The Puffy Chair


Laura Clifford of Reeling Reviews
Laura Clifford 
The Puffy Chair
Robin Clifford of Reeling Reviews
Robin Clifford 

Josh (Mark Duplass, a lookalike for "The Office's" John Krasinski) has a double agenda for a long road trip - pick up a birthday gift for his father he snagged on eBay and spend some quality time with his girlfriend Emily (Kathryn Aselton) along the way.  When his brother Rhett (Rhett Wilkins) horns in on the journey, the dynamic changes and Josh and Emily's relationship goes under a microscope as they travel to pick up "The Puffy Chair."

Laura:
This may be the first time a MacGuffin has been the focus of a movie's ad campaign.  "The Puffy Chair," written by the film's star and directed by his brother Jay, is a little gem, an independent film that takes a conventions like the road trip and makes it fresh.  The pressure is on for the Duplass brothers to see what they come up with next.

When laid back Josh asks Emily if she's mad that his brother will be joining them, she says that no, she's not mad, she's 'disappointed.'  This is a couple that seems like a natural, truly wishing to please one another, and yet...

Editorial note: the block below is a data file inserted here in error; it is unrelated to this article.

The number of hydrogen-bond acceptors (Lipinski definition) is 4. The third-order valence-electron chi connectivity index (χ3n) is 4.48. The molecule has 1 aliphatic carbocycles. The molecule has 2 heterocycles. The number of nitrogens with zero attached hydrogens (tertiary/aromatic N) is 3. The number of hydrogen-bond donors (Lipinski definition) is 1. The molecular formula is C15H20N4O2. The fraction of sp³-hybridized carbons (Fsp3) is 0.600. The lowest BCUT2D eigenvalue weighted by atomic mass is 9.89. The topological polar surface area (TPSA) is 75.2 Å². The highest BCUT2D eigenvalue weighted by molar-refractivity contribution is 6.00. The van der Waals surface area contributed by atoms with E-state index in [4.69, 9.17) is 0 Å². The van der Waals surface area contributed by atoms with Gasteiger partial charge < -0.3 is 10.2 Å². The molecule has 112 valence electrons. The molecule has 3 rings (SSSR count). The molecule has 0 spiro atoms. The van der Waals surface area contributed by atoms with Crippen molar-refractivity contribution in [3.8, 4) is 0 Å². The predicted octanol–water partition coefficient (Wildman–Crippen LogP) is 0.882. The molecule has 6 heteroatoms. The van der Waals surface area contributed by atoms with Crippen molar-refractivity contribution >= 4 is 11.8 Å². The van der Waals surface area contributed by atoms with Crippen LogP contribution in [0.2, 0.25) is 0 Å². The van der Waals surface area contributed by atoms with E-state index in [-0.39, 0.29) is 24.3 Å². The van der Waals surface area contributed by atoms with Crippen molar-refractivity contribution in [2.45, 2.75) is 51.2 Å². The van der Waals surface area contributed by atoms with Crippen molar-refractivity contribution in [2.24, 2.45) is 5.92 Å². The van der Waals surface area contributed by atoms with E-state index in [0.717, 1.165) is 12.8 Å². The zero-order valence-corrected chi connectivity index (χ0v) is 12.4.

Josh's budget constraints put them in hot water with a motel owner on their very first night on the road and Rhett's crazy ways are simply recognized by his brother while they astonish and mortify Emily.  Emily's critiques of Rhett, who found Amber (Kim Catrall lookalike Julie Fischer) on the road, married her, then announced a split twelve hours later, are transparently directed at her own relationship misgivings and Josh is dismayed when she fails to find the romance in a song he's written for her.  And then there's the chair which looks more like a fire sale item than like its eBay listing.  The Puffy Chair becomes the object of Josh's frustrations.

The trio eventually do make their way to dear old dad's and he turns out to have some of the most plain spoken advice I've had the pleasure of hearing a father give to his son. With "The Puffy Chair," the Duplass brothers have achieved the naturalism of Andrew Bujalski's "Funny Ha Ha" twentysomethings and the quirkiness of Tom DiCillo's road trip, "Box of Moonlight" all wrapped in a technically impressive package.

B

Robin:
Robin's review coming soon!
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